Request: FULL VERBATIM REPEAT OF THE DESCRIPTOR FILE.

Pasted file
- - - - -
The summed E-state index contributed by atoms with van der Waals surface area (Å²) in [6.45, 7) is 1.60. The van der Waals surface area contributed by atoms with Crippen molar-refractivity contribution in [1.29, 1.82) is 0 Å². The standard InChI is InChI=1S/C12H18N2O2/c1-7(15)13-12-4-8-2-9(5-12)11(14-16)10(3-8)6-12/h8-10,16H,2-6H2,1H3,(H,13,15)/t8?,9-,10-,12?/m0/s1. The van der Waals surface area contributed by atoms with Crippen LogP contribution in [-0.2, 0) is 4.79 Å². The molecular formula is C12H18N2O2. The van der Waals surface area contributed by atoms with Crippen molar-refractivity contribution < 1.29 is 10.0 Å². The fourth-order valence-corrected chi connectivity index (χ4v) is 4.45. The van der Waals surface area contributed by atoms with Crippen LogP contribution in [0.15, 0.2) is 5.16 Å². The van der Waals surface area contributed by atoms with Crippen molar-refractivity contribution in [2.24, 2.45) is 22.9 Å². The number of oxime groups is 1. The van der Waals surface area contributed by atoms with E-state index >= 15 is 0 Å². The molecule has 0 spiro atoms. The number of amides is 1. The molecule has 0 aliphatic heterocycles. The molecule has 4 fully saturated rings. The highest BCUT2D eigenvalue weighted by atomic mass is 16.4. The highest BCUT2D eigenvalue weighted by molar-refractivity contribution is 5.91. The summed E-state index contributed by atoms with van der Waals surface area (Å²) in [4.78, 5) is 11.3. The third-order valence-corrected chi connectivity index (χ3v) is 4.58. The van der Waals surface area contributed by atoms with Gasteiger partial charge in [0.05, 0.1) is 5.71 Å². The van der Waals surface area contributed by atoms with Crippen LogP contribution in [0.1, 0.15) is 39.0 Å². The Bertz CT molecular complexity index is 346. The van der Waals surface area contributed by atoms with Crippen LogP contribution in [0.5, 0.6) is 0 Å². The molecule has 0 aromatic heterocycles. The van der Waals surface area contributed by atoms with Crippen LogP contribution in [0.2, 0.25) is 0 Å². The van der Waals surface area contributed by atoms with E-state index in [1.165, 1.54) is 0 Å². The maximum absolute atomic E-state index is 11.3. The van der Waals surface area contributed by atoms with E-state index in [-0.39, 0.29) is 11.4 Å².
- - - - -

The summed E-state index contributed by atoms with van der Waals surface area (Å²) in [6.45, 7) is 1.60. The van der Waals surface area contributed by atoms with Crippen molar-refractivity contribution in [1.29, 1.82) is 0 Å². The standard InChI is InChI=1S/C12H18N2O2/c1-7(15)13-12-4-8-2-9(5-12)11(14-16)10(3-8)6-12/h8-10,16H,2-6H2,1H3,(H,13,15)/t8?,9-,10-,12?/m0/s1. The van der Waals surface area contributed by atoms with Crippen LogP contribution in [-0.2, 0) is 4.79 Å². The molecular formula is C12H18N2O2. The van der Waals surface area contributed by atoms with Crippen molar-refractivity contribution < 1.29 is 10.0 Å². The fourth-order valence-corrected chi connectivity index (χ4v) is 4.45. The van der Waals surface area contributed by atoms with Crippen LogP contribution in [0.15, 0.2) is 5.16 Å². The van der Waals surface area contributed by atoms with Crippen molar-refractivity contribution in [2.24, 2.45) is 22.9 Å². The number of oxime groups is 1. The van der Waals surface area contributed by atoms with E-state index >= 15 is 0 Å². The molecule has 0 spiro atoms. The number of amides is 1. The molecule has 0 aliphatic heterocycles. The molecule has 4 fully saturated rings. The highest BCUT2D eigenvalue weighted by atomic mass is 16.4. The highest BCUT2D eigenvalue weighted by molar-refractivity contribution is 5.91. The summed E-state index contributed by atoms with van der Waals surface area (Å²) in [4.78, 5) is 11.3. The third-order valence-corrected chi connectivity index (χ3v) is 4.58. The van der Waals surface area contributed by atoms with Gasteiger partial charge in [0.05, 0.1) is 5.71 Å². The van der Waals surface area contributed by atoms with Crippen LogP contribution in [0.1, 0.15) is 39.0 Å². The Bertz CT molecular complexity index is 346. The van der Waals surface area contributed by atoms with Crippen LogP contribution in [0.5, 0.6) is 0 Å². The molecule has 0 aromatic heterocycles. The van der Waals surface area contributed by atoms with Crippen LogP contribution in [0.2, 0.25) is 0 Å². The van der Waals surface area contributed by atoms with E-state index in [1.165, 1.54) is 0 Å². The maximum absolute atomic E-state index is 11.3. The van der Waals surface area contributed by atoms with E-state index in [-0.39, 0.29) is 11.4 Å².